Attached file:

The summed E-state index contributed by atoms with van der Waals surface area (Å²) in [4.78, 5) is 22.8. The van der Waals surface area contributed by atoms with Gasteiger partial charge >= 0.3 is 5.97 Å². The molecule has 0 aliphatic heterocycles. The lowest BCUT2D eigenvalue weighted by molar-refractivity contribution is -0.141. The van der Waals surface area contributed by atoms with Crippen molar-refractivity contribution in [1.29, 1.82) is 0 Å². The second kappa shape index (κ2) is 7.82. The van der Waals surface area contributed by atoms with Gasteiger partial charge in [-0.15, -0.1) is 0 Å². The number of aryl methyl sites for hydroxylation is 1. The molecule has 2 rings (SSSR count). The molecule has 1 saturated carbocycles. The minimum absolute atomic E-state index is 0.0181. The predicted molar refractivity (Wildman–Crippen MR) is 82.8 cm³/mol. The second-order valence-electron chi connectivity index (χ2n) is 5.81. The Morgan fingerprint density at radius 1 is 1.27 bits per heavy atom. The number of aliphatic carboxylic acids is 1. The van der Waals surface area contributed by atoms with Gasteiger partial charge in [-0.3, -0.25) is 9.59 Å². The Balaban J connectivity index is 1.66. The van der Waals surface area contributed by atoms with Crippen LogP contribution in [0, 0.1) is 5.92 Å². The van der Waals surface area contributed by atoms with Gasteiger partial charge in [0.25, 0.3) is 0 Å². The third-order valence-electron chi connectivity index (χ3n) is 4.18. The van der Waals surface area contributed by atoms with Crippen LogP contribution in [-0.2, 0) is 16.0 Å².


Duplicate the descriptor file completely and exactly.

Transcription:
The summed E-state index contributed by atoms with van der Waals surface area (Å²) in [4.78, 5) is 22.8. The van der Waals surface area contributed by atoms with Gasteiger partial charge >= 0.3 is 5.97 Å². The molecule has 0 aliphatic heterocycles. The lowest BCUT2D eigenvalue weighted by molar-refractivity contribution is -0.141. The van der Waals surface area contributed by atoms with Crippen molar-refractivity contribution in [1.29, 1.82) is 0 Å². The second kappa shape index (κ2) is 7.82. The van der Waals surface area contributed by atoms with Gasteiger partial charge in [-0.15, -0.1) is 0 Å². The number of aryl methyl sites for hydroxylation is 1. The molecule has 2 rings (SSSR count). The molecule has 1 saturated carbocycles. The minimum absolute atomic E-state index is 0.0181. The predicted molar refractivity (Wildman–Crippen MR) is 82.8 cm³/mol. The second-order valence-electron chi connectivity index (χ2n) is 5.81. The Morgan fingerprint density at radius 1 is 1.27 bits per heavy atom. The number of aliphatic carboxylic acids is 1. The van der Waals surface area contributed by atoms with Gasteiger partial charge in [-0.3, -0.25) is 9.59 Å². The Balaban J connectivity index is 1.66. The van der Waals surface area contributed by atoms with Crippen LogP contribution in [0, 0.1) is 5.92 Å². The van der Waals surface area contributed by atoms with Gasteiger partial charge in [0.25, 0.3) is 0 Å². The third-order valence-electron chi connectivity index (χ3n) is 4.18. The van der Waals surface area contributed by atoms with Crippen LogP contribution in [-0.2, 0) is 16.0 Å².